In addition, some material seems superfluous - such as the whole bit involving the roommate dating a male transvestite - certain elements and character motivation and behavior come off as rather stilted and/or contrived - particularly concerning Dwayne and his suddenly changing attitudes toward those around him-and the choice and playing of sappy and/or whimsical music is a bit too obvious in its use.

To make matters worse, while the acting is generally okay, but not necessarily great, across the board, at times it's so wooden and/or generally bad that - coupled with the film's other problems - you might just think that you're watching the efforts of the local community playhouse on amateur night.

While such moments thankfully don't occur throughout the production, and performances from the likes of Paul Winfield ("Mars Attacks," "Sounder"), Sanaa Lathan ("Love and Basketball," "Blade") and Kieu Chinh ("City of Angels," "The Joy Luck Club") are okay as long as they're not asked to do anything too stupid, when they are bad it's the thespian equivalent of fingernails screeching down the proverbial chalkboard.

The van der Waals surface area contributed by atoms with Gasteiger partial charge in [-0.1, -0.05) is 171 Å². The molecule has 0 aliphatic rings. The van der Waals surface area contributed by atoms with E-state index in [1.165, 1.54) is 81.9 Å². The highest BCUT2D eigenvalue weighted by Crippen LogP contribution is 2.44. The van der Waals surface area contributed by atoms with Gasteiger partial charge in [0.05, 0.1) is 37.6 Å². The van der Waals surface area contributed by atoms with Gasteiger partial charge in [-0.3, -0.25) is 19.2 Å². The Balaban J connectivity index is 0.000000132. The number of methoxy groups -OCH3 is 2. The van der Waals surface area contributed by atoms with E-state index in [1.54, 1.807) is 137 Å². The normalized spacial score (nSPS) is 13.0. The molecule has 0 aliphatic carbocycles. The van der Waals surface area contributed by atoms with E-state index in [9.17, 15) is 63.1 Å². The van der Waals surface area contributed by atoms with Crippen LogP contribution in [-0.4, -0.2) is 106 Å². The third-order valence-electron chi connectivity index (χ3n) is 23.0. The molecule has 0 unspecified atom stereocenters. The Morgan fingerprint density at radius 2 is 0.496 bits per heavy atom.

Overall, the film probably would have been better had Lo removed one of the three hats he wears throughout it. Since that isn't the case, however, the result is a film that may possess the right intentions and ingredients for a decent picture, but the wrong culinary touch and utensils, not to mention lack of proper time in the cinematic oven, to make it tasty. Although it could have come off as both delightful and delectable, "Catfish in Black Bean Sauce" isn't as interesting or appetizing as it might sound. As such, the film rates as a 3.5 out of 10.

Reviewed September 15, 2000 / Posted October 6, 2000